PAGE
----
This afternoon at City Hall Mayor Bob Walkup, City Manager Mike Letcher, the Volunteer Center of Southern Arizona and a few others will cut the ribbon on a new city program – volunteer employees.
Does that strike anyone else as sad that this is what governance has come to in Tucson, begging citizens to help provide city services?
Most cities have volunteer programs, usually to help the police department with administrative duties or unskilled functions such as checking on vacant homes through a dark house program, thereby freeing up officers to do more dangerous work.
Or to help the parks department by volunteering to coach youth sports or teach a pottery class.
But this is apparently more than that. Tucson needs help running the city.
According to a statement released last week, due to the economic downturn and the city’s response to the resultant fiscal crisis, the city’s workforce has 1,000 fewer employees than it did in 2007. Or put another way, it’s running the city with the same size workforce it had in 1997 when there were roughly 100,000 fewer people living there.
“This program is a way to keep pace with our growing community and providing continued constituent services without using additional funds from the city’s budget,” Letcher said in the statement.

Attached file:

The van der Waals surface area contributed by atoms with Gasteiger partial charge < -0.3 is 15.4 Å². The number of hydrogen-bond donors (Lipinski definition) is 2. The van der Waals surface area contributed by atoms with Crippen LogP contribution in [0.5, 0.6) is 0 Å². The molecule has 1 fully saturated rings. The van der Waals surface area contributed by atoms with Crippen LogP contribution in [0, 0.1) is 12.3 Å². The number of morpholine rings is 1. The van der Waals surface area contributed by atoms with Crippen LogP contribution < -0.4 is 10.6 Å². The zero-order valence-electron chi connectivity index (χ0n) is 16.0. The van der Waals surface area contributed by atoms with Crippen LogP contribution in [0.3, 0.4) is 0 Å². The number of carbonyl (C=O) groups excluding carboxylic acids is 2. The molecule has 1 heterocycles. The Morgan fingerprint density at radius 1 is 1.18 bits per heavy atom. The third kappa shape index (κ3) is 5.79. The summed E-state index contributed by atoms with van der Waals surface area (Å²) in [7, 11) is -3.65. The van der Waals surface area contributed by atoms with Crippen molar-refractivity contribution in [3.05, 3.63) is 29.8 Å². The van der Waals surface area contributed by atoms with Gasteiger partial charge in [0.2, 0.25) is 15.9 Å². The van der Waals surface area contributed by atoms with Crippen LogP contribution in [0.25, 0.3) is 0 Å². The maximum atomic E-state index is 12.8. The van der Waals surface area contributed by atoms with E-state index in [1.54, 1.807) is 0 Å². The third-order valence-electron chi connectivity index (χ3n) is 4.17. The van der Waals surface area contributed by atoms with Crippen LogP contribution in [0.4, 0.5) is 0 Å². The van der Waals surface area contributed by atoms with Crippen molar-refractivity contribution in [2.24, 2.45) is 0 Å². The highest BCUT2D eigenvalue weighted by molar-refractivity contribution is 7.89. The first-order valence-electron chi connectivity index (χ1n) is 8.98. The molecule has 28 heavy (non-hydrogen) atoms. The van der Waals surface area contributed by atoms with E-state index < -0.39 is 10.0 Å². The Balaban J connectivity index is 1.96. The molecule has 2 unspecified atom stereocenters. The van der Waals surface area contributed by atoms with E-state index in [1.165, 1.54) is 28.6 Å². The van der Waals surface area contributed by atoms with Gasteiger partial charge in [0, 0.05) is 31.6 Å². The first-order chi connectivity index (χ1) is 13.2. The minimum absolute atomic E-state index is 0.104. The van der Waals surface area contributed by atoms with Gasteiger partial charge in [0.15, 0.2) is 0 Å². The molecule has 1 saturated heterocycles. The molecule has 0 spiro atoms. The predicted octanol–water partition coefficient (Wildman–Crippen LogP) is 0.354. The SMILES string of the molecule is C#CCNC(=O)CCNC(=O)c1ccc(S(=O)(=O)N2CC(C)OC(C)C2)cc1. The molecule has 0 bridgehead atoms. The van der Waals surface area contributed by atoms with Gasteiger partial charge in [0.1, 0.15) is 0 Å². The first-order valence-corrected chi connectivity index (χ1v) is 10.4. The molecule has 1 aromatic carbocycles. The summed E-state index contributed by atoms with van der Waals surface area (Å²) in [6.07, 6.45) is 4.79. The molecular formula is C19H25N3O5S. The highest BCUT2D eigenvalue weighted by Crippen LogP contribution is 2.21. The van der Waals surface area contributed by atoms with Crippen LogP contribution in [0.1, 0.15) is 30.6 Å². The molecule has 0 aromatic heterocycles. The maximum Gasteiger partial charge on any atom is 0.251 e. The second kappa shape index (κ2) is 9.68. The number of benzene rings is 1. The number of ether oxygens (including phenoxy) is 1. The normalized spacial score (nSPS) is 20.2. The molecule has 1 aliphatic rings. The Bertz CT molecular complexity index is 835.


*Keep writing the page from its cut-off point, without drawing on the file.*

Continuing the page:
Take a walk through just about any floor at city hall and you’ll think you’re passing through an office furniture warehouse – row upon row of empty cubicles. But those employees who are still there aren’t just doing their jobs and leaving the jobs that were done by the people in the vacant cubicles undone.
Nope, they’re doing those jobs, too. And they’re exhausted. Morale in the city workforce is below low; they’re too tired to have morale.
Letcher has tried getting them help. He wanted to raise bus fares and tax rents. The City Council said no. The council then asked voters for more money through a half-cent sales tax increase. City voters said no.
And so the city has laid off workers, either through actual layoffs or through fake layoffs, in which an employee quits, retires or dies and their job goes unfilled.
It’s hard to fathom how this program will have much effect or be cost effective. Eighty percent of the city budget is consumed by four departments, police, fire, parks and administration. How much help can volunteers really provide in those areas to relieve city workers of their burdens without adding more burden?
The Volunteer Center will obviously do the heavy lifting of coordinating who’s volunteering for what, when and where, but all these volunteers will need to be trained how to do whatever it is they’re doing. And that means asking city workers to add another item to their list of tasks – teaching unpaid people how to do their jobs.
The irony of that is staggering.
And so with the city council’s politics and city voters’ insistence on getting something for nothing in the way, we’ve come to this – a government begging for help.
The ever-ebullient Walkup will do his best to put a happy face on it, saying that it’s a wonderful idea and a wonderful program, getting people to work for free to keep the city running through this time of crisis.
But there’s really only one way to describe it – sad.